The hospital renovated the inside of the former Berkshire Hematology practice.
PITTSFIELD, Mass. — Edith King doesn't feel like the hours she spends receiving renal dialysis is a problem.
"This is the greatest place you can come to if you've got kidney problems. I feel like I don't have a kidney problem. I feel like I am just sitting here, visiting with friends, and having a good time. It is just a great place," King said on Friday as she awaited her doctors to start another procedure.
King is one of the 82 patients being served out of the newly opened renal dialysis center on Conte Drive. Berkshire Medical Center capped off a project to open three renal dialysis centers throughout the county in recent years, bringing the service closer to home.
"First we started in south county, in 2009 that opened, added north county this last year. We renovated south county to expand it and built this new facility this year," said David Henner, medical director of the BMC dialysis centers.
The health system invested $6 million in the project to open three new centers.
In Pittsfield, the center took over space vacated by Berkshire Hematology Oncology. When Berkshire Hematology Oncology became a member of the hospital's practice group, BMC took over the building off of Dan Fox Drive. And for years, the hospital wasn't sure what it was going to do with it.
At the same time, the hospital had been planning out how to move its renal dialysis from the sixth floor of the medical arts building on the hospital's main campus to multiple locations to serve patients from all over the county.
"The problem with where we were is that it is a nice facility but as you can imagine the parking around the hospital is difficult. It wasn't very convenient for them to find a parking spot, coming in and out there is a lot of traffic," Henner said.
The Conte Drive building was ultimately fully gutted, the inside rebuilt, and an addition of 1,000 square feet was added. It joins one in Great Barrington and one in North Adams. The three centers make it easier for patients to receive the care.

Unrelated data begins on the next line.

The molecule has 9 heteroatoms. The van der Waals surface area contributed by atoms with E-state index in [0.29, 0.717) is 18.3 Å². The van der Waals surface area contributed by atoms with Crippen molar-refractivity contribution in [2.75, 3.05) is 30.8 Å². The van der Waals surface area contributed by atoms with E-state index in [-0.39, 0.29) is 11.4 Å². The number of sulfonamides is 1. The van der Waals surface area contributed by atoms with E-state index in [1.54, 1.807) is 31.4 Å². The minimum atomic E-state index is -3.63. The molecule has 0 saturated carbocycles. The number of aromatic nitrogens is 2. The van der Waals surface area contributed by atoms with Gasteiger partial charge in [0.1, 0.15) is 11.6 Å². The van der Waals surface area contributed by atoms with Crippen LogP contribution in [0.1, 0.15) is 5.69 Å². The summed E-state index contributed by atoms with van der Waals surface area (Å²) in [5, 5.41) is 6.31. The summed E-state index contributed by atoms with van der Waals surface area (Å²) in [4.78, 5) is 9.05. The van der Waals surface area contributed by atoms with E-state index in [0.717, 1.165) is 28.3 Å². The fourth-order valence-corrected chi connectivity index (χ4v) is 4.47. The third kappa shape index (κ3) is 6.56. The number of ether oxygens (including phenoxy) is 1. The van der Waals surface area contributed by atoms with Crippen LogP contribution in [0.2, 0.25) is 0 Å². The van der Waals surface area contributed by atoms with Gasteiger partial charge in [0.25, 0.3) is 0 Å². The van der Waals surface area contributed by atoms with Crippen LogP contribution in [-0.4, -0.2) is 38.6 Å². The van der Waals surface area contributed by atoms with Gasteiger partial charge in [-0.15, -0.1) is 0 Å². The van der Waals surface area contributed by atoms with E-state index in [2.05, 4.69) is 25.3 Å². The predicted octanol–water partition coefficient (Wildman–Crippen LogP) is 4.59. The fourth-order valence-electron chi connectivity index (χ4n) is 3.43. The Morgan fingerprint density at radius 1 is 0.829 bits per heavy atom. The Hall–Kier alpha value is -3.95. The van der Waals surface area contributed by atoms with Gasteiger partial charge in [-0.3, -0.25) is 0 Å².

"This marks the completion of a multi-year, $6 million, complicated project to provide state of the art facilities in each region of the county in order to ensure convenient access to this essential service that our patients and their families depend on," said CEO David Phelps, in a statement.
"It is unusual for a hospital, or in fact any provider to organize the service this way. Most hospitals have exited the business because the reimbursement available barely covers the cost of providing care and this is a very capital intensive service. As a result, in almost all areas of the state, this service is typically provided by large for-profit companies that often staff differently than we do, using fewer nursing hours for example, and in one centralized location for that region."
Henner said most hospitals have been moving away from providing the service and shuffling it off to for-profit companies. But, Henner said statistics show that the procedures being done by a hospital system results in better outcomes.
"When you actually compare how patients do at a not-for-profit hospital unit like ours compared to for-profit centers that are popping up all over the place, the outcomes are much better in a hospital-based one. Survival rates are better, hospitalization rates are better, patients get more comfort," Henner said.
Henner said the not-for-profit centers have more nurses per patients and provide more comfort items, such as blankets. The treatments take four hours and are done three times a week, taking up nearly all of a person's day when travel and set up time are included.
"This is life support for patients. It is similar to someone who couldn't breathe and needs to be on a breathing machine in the intensive care to keep them alive. This is replacing the kidneys, the vital organs which aren't working. This is keeping patients alive," Henner said.
David Henner said most hospitals are not providing the service.
Director of Media Relations Michael Leary added that the aging population of Berkshire County has created a higher demand here than in other places across the state. Instead of shying away from it like other hospitals, BMC saw it as a way to invest in providing a community need.
"We are in a unique market. We have an aging demographic. We have a greater need for this service than other parts of the state. And this health system is always committed to providing care close to home," Leary said.
The new facility is much closer to Sandra Jordon, who has been receiving treatments for more than a decade. She said when she first went the new site, she couldn't believe it.
"I just feel like we are so fortunate to have this center. It is beautiful. Our nurses and techs and all of the staff, we get treated wonderfully," Jordan said. "I've been here for over 10 years and I don't have one complaint. It is like a second family."
The center is already serving 84 patients in the facility but also provides training and equipment for those who do peritoneal dialysis at home. The center opened on Jan. 8.
"If anyone asks me for an example of what makes Berkshire Health Systems different, this service is a prime example. Only a strong health system with a focus on the community it serves will be able to make such a patient-focused service a reality for the most dependent members of our community," Phelps said.
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